When LSC later reduced funding levels, Johnson became the foremost strategist and advocate for the creation of State Commissions on Access to Justice, London noted. "These commissions now exist in most states, and they have brought together constituencies including judges, legal aid lawyers, the organized bar, and many others," London said. "It is fair to say that much of the progress over the last 40 years in providing access to justice for people of limited means has been the result of ideas that Earl Johnson conceived, advocated, and helped implement."

When he headed the legal aid arm of President Lyndon Johnson's War on Poverty in the 1960s, Johnson substantially funded legal aid programs around the nation with federal funds. Until that time, legal aid had been sporadically funded by private contributions. Johnson also created and funded the legal services support centers to assist front-line legal aid programs.

"We wanted to provide litigation and advocacy training to front-line legal aid attorneys," Johnson noted. "We needed to quickly provide legal aid centers with knowledge and expertise in all of the fields that were important to poor people, but for which law schools provided no classes at the time." He created several national support centers, such as the Welfare Law Center at Columbia University, the Housing Law Center at Boalt Hall, and the Health Law Center at UCLA.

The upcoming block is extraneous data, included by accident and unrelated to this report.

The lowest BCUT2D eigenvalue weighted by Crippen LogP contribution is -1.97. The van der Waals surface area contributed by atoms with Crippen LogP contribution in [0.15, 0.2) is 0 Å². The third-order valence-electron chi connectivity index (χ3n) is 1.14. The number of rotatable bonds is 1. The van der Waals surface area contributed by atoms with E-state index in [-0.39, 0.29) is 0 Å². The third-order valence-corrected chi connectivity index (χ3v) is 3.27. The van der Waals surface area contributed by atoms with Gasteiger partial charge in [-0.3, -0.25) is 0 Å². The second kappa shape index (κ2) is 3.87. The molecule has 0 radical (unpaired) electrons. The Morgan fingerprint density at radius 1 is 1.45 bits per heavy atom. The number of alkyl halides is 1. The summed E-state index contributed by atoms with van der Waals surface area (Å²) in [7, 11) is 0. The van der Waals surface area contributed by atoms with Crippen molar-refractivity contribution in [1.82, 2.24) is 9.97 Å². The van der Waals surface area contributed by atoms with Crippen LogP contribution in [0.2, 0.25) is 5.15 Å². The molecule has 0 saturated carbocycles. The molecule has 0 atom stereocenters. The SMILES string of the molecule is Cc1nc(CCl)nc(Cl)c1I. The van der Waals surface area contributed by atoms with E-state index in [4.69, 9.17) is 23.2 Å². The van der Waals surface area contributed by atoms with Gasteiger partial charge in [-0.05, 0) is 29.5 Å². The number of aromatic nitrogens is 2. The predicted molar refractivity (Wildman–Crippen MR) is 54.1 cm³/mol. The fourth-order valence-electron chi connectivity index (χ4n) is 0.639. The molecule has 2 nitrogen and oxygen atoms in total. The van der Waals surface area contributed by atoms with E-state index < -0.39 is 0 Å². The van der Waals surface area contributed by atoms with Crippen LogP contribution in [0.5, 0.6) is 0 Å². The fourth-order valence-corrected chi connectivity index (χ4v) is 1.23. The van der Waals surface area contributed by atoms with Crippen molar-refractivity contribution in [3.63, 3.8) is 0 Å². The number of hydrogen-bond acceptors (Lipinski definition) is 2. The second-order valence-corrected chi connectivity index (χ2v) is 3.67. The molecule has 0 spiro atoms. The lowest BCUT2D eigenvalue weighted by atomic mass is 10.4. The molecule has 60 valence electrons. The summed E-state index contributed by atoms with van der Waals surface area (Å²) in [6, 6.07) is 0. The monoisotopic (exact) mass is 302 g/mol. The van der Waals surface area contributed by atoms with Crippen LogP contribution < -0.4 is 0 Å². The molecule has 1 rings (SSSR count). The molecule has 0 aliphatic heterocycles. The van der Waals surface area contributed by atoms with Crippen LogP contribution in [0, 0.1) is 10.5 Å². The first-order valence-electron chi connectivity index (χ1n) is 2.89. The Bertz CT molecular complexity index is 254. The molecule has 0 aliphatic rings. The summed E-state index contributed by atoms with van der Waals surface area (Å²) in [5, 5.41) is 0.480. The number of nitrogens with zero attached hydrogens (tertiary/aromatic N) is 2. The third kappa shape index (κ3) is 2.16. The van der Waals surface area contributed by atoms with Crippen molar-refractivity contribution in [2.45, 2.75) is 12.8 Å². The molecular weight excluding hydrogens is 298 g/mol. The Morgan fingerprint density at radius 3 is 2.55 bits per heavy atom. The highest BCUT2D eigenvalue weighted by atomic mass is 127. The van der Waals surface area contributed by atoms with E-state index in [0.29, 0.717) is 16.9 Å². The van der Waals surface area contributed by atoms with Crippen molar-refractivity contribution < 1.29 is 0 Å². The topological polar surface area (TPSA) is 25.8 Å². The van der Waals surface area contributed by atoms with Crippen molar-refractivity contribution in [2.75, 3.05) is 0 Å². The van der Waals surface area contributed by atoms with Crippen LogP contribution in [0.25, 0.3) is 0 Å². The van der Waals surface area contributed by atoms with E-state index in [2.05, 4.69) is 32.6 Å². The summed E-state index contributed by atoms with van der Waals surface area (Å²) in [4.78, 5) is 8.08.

The Western Center, according to Johnson, was the first statewide support center set up to address regional issues. The Center opened a Sacramento office in 1972 to help prevent the state legislature from undoing courtroom victories won by the Center's lawyers for California's poor and needy.

After years of threatened funding cuts by conservative politicians, Congress eliminated all federal funding for legal aid support centers in 1995.

"Most of these support centers are still alive, although substantially smaller than they were when they were federally funded," Johnson noted. "The Western Center has been the most successful in maintaining the same level of advocacy they had when they were federally funded. I'm looking forward to working with the outstanding lawyers who are now at the Center."

Born and raised in Watertown, S.D., Johnson attended Northwestern University on a Naval ROTC scholarship and was elected student body president. After graduation and three years as an active duty naval officer, he earned his law degree from the University of Chicago where he was a law review editor. Later, he was awarded an L.L.M. in criminal law at Northwestern's School of Law, writing his dissertation on the subject of organized crime. That led to a job as an organized crime prosecutor with the Department of Justice, which he left to join a legal aid program in Washington, D.C.

Johnson came to Los Angeles in 1969 to teach at the USC School of Law, where he was director of clinical programs from 1970 to 1973. After being named a full professor in 1975, he was appointed to the California Court of Appeal by then-Gov. Jerry Brown in 1982.